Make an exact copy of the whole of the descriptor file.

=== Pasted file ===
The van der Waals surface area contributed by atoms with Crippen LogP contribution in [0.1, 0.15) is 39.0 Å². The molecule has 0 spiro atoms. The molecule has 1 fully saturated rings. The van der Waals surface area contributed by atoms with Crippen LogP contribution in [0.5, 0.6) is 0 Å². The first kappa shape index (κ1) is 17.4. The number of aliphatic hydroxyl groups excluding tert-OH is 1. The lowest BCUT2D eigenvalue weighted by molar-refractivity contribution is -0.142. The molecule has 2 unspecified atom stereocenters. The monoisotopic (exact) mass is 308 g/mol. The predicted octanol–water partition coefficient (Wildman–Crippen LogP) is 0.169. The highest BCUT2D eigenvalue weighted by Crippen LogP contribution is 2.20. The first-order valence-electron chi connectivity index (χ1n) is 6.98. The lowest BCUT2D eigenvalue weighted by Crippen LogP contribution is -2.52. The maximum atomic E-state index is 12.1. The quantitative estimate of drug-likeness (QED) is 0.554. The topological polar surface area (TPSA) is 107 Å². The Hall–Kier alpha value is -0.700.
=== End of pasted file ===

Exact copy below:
The van der Waals surface area contributed by atoms with Crippen LogP contribution in [0.1, 0.15) is 39.0 Å². The molecule has 0 spiro atoms. The molecule has 1 fully saturated rings. The van der Waals surface area contributed by atoms with Crippen LogP contribution in [0.5, 0.6) is 0 Å². The first kappa shape index (κ1) is 17.4. The number of aliphatic hydroxyl groups excluding tert-OH is 1. The lowest BCUT2D eigenvalue weighted by molar-refractivity contribution is -0.142. The molecule has 2 unspecified atom stereocenters. The monoisotopic (exact) mass is 308 g/mol. The predicted octanol–water partition coefficient (Wildman–Crippen LogP) is 0.169. The highest BCUT2D eigenvalue weighted by Crippen LogP contribution is 2.20. The first-order valence-electron chi connectivity index (χ1n) is 6.98. The lowest BCUT2D eigenvalue weighted by Crippen LogP contribution is -2.52. The maximum atomic E-state index is 12.1. The quantitative estimate of drug-likeness (QED) is 0.554. The topological polar surface area (TPSA) is 107 Å². The Hall–Kier alpha value is -0.700.